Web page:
WASHINGTON — Two major Massachusetts military installations that had been threatened with closure or cutbacks have been spared as part of legislation hailed by Bay State leaders as a victory in their struggle to retain defense-related jobs.
But the Pentagon, which proposed changes last year for transportation and intelligence units in Chicopee and on Cape Cod, has expressed frustration with Congress’s insistence on blocking some of its plans to reduce what it considers wasteful or unnecessary force structure across the country.
The annual legislation to authorize military spending, signed by President Obama on Wednesday, includes in its $633.8 billion package several provisions championed in recent months by a coalition of Massachusetts officials and industry groups. It requires the Air National Guard to maintain an intelligence unit on Cape Cod that was set to be closed. And the Air Force Reserve will have to re-study its needs for transport aircraft before cutting in half the fleet of 16 cargo jets at Westover Air Reserve Base in Chicopee.
Other provisions designated some $30 million for improvements to other Bay State military facilities at Fort Devens in Middlesex and Worcester counties and the Massachusetts Military Reservation on Cape Cod.
The legislation “marks a major milestone in our efforts to support infrastructure needs, protect critical jobs and valuable assets, and promote significant new investments for Massachusetts military bases,” Lieutenant Governor Tim Murray, who chairs the Massachusetts Military Asset and Security Strategy Task Force, told the Globe.
Over the past two decades, Massachusetts and other New England states have lost a number of major military facilities in downsizings. In Massachusetts, half a dozen relatively small ones remain, only two of which are active-duty. They are zealously protected by local officials and members of Congress.
The bill preserves the 102d Intelligence Wing at Otis Air National Guard Base, a 24-hour data center that supports troops overseas with “real-time” intelligence from satellites and remotely piloted aircraft. The Air Force had proposed doing away with the unit, along with its 141 personnel, contending the mission could be accomplished by units outside of Massachusetts.
But the law now requires the Pentagon to maintain at least 105,700 personnel in the Air National Guard, in effect locking in the current force structure. Supporting documents compiled by the Air Force note that the figure includes keeping the 141 positions at the 102d, along with 10 personnel at Barnes Air National Guard Base, home of the 104th Fighter Wing, which were also slated to be cut.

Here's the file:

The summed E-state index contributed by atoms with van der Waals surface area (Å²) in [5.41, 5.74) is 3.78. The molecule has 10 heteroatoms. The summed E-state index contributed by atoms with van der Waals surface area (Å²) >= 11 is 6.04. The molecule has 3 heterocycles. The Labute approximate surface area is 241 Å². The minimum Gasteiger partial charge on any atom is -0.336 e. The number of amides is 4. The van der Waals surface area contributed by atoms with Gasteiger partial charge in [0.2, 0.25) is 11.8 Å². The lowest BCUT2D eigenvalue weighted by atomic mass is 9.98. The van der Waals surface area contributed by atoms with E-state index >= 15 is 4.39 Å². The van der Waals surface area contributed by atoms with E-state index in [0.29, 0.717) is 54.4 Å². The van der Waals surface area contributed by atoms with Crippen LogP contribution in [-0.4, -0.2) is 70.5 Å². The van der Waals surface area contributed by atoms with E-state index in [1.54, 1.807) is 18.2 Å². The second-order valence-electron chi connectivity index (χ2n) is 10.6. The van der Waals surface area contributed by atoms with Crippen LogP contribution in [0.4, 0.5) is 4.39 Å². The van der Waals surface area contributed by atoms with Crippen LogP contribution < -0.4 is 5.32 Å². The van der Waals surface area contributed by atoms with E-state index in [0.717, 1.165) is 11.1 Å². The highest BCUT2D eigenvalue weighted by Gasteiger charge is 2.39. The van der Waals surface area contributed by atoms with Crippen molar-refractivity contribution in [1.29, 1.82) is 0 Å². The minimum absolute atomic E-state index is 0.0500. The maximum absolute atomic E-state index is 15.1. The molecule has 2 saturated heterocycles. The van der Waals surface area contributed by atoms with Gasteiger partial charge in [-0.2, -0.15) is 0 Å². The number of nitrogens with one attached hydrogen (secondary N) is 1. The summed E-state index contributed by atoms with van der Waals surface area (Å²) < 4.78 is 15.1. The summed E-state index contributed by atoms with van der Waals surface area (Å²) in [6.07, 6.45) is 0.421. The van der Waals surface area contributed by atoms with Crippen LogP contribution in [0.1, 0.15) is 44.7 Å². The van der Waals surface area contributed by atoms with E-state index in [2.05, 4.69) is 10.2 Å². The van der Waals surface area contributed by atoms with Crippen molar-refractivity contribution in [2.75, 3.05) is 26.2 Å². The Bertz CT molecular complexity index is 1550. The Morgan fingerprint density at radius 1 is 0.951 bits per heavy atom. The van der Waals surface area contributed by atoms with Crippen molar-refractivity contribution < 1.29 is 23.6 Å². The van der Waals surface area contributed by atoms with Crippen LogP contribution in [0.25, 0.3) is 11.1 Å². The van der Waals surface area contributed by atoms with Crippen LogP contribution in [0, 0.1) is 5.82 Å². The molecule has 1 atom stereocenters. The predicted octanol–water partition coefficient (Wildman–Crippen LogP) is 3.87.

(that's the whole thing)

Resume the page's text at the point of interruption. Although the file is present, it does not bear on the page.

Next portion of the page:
“We’ve been working on this all year,” said US Representative William Keating, a Quincy Democrat who represents Otis Air National Guard Base and personally intervened with the Air Force chief of staff, General Mark A. Welsh. “It is a front-line operation in terms of its mission. They are doing it cost-effectively. [The Air Force] did not have an adequate replacement to do that right away.”
Colonel Patrick Cobb, commander of the 102d, also welcomed the news.
“We are very happy and feel very fortunate of the support we have had from our elected leaders in keeping our 141 jobs out here at Otis,” he said.
Meanwhile, in Western Massachusetts, officials at Westover Air Reserve Base have been bracing to lose half of their 16 C-5 Galaxy transport planes by October 2015. The Air Force has proposed to relocate the aircraft, operated by the 439th Airlift Wing, to a base in Texas.
“The eight C-5s are still schedule to transfer,” Air Force spokeswoman Ann Stefanek said Friday, but he noted that the new legislation requires the Air Force to conduct a so-called “mobility requirements study” before making associated changes in force structure.
Lieutenant Colonel Jim Bishop, a spokesman for the 439th, said officials are waiting to see how the Air Force will ultimately decide to allocate the planes.
Across the nation, governors and community leaders have pushed back against the Air Force’s plans to streamline both the Air National Guard and Air Force Reserve. A variety of similar proposals in other states were similarly overturned by Congress.
While the efforts to safeguard the Bay State facilities may be good local politics, they have created tension in Washington at a time of growing deficits.
The Obama administration has complained that parochial interests are trumping what military leaders see as the need to make better use of taxpayer dollars.Continued...